Source Newsroom: Cornell University
Mostafa Minawi, assistant professor of history at Cornell University, shares his observations after returning from a visit to Cairo, Egypt, last week.
The clashes in Cairo are not between ‘secular’ and ‘conservative’ Egyptians.
“It is important not to over simplify the protests taking place in Cairo as a clash between religiously conservative Egyptians and the ‘secular’ Egyptians. The Anti-Muslim Brotherhood protesters are made out of a wide cross-section of Egyptian society; religiously conservative, observant Muslims and secular Muslims, Christians, leftists, nationalists, liberals, rich, poor, middle class, students, white collar and blue collar workers, men, and women, amongst others. While there are staunch supporters of the Muslim Brotherhood in their attempt to have a choke hold on power by hijacking the constitution writing process and giving President Morsi unprecedented powers, the rest are ordinary Egyptians who refuse to allow the revolution to be usurped by one political party.”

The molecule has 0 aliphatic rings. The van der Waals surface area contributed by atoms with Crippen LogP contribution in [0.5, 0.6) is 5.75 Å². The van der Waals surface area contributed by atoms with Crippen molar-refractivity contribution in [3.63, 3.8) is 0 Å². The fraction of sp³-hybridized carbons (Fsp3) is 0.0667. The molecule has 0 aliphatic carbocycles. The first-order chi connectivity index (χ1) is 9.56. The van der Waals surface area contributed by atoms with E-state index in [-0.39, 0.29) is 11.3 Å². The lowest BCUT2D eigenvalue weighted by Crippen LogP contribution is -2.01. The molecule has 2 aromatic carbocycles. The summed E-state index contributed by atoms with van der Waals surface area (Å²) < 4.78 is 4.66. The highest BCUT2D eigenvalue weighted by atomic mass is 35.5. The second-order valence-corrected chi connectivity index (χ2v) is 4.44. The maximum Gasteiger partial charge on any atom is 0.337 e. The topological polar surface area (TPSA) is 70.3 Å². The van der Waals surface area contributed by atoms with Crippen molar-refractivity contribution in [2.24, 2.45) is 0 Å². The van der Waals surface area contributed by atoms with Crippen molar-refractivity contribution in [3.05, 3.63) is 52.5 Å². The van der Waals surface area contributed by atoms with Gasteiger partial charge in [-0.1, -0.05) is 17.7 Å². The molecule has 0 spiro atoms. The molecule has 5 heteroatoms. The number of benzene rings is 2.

Even though the revolution is alive and well in Cairo, the danger of revolution fatigue threatens to curtail the opposition’s efforts.
“I think the real danger for the opposition is ‘revolution fatigue.’ Most Egyptians understand why so many of their fellow citizens have risen up in anger, again. Nevertheless, with an ailing economy, rising unemployment and heavily reduced governmental services, a large majority of the Egyptian population is hurting and is less willing to support further disruption to their daily lives. Morsi and the Muslim Brotherhood are betting on this revolution fatigue to minimize the will of the ordinary Egyptian to support the anti-government protestors, promising that they will bring back security and economic stability to Egypt. Morsi and the Muslim Brotherhood might have made a dangerous bet. Egyptians from all walks of life, tired and beaten down, refuse to go back to the days of stability through dictatorship, even if Morsi and his supporters present it as a form of benevolent paternalism.”
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